New Treatment for Lewy Body Dementia [Latest Findings]

Lewy body dementia is a medical condition that leads to progressive dementia in individuals usually in their advanced years. A person with this condition might begin to hallucinate, sleep irregular hours, or lose their ability to think and reason.

But, is there a cure for Lewy body dementia? According to the NHS, as of 2023, there’s no complete cure for this condition, but there are treatment methods to alleviate the symptoms. In other words, the treatment makes life livable for the person with this condition. 

I have done some internet research to find out more about the new treatment for Lewy body dementia. I can confirm that scientists are working harder than ever to find a drug to treat this neurodegenerative disorder. They are progressing quite well, but it will take a few more decades before we can call Lewy body dementia a thing of the past. 

Scientists say drug repurposing might be the ultimate solution 

A study by John T. O’Brien and his colleagues suggests that sometimes it is a good idea to use a suitable drug that is already in use— instead of inventing a new one. At present cholinesterase inhibitors are the best bet for treating Lewy body dementia. In the near future, drugs such as ambroxol might be repurposed.

Medical practitioners routinely suggest ambroxol for patients with respiratory problems such as cough build-up in the chest (also known as Bronchiectasis). The same drug can be used— soon — to treat Lewy body dementia. Ambroxol is a mucolytic agent that has neuroprotective effects. It can reduce α-synuclein pathology, and improve mitochondrial function in the brain cells. 

Currently, scientists have experimented with this drug on rats, mice, and flies. 

John and his team conducted clinical trials with 17 patients. The results were quite positive, and ambroxol did not seem to have any adverse side effects. Furthermore, it is interesting to note that the researcher implemented the Delphi technique which involves seeking feedback from the participants via questionnaires and forms.

A popular drug used to treat Alzheimer’s disease can be effective against Lewy bodies, suggests Dr. Melita Petrossian

Dr. Melita Petrossian, MD, the Director of the Pacific Movement Disorders Center did a study to find the efficacy of Neflamapimod for the treatment of Lewy body dementia. This drug was also used to treat rheumatoid arthritis and muscle inflammation. The patients who participated in this study showed positive results, and hence the doctors allowed them to take the same medicine for a prolonged period.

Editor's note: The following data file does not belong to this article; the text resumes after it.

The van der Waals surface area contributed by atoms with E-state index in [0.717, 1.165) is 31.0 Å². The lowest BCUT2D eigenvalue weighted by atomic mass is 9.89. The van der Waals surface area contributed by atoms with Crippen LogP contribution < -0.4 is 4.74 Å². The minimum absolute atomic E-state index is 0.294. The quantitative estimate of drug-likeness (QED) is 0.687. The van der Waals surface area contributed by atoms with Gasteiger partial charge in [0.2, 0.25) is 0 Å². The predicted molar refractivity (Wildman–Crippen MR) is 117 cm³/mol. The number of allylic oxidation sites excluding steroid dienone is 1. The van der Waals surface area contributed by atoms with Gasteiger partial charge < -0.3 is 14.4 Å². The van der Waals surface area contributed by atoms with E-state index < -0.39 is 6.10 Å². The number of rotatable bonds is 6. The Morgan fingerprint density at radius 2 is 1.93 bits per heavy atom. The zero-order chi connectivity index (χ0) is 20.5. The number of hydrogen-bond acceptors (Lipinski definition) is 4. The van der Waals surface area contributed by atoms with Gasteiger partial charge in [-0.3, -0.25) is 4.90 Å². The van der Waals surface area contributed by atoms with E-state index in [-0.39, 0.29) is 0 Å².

However, it should be noted that the FDA hasn’t yet approved the use of Neflamapimod for the treatment of Lewy body dementia. The first phase of this study was done in 2020, and it was a massive success. Dr. Melita updates that the phase 2 trial has also been a success (it was done in February 2021). Let’s hope that the phase 3 trial reaps positive results. 

Here’s some good news: $29 million was granted by the NHS to the University of Miami Miller School of Medicine to find the efficacy of a new drug to treat Lewy body dementia

It is not surprising that the NHS spends a fortune each year on research and development of new drugs and treatment methods. When it comes to dementia, the NHS has recently spent $29 million just to find out if a drug called “CT1812” is safe and effective for Lewy body dementia patients. 

The research will be performed under the guidance of Dr. James Galvin, M.D., M.P.H. from the University of Miami Miller School of Medicine, Florida. 

Just like CT1812 prevents the binding of amyloid proteins in the brain of someone with Alzheimer’s disease, it performs a similar function to alpha-synuclein protein. This primary protein is responsible for the development of Lewy bodies. 

Hence, there was an urgency by the NHS to find out if this drug can be legitimately used for the treatment of Lewy body dementia.

It is to be noted that both Alzheimer’s and Lewy body dementia function in a similar manner. They both lead to the growth of certain proteins in the brain that clogs and hinders the growth of brain cells. Dr. Gavin took this point into account when performing the research.

Medical disclaimer: This article is meant for educational and informational purposes only. Do not take it as medical advice. Consult your doctor if you are exhibiting symptoms that may suggest Dementia. 

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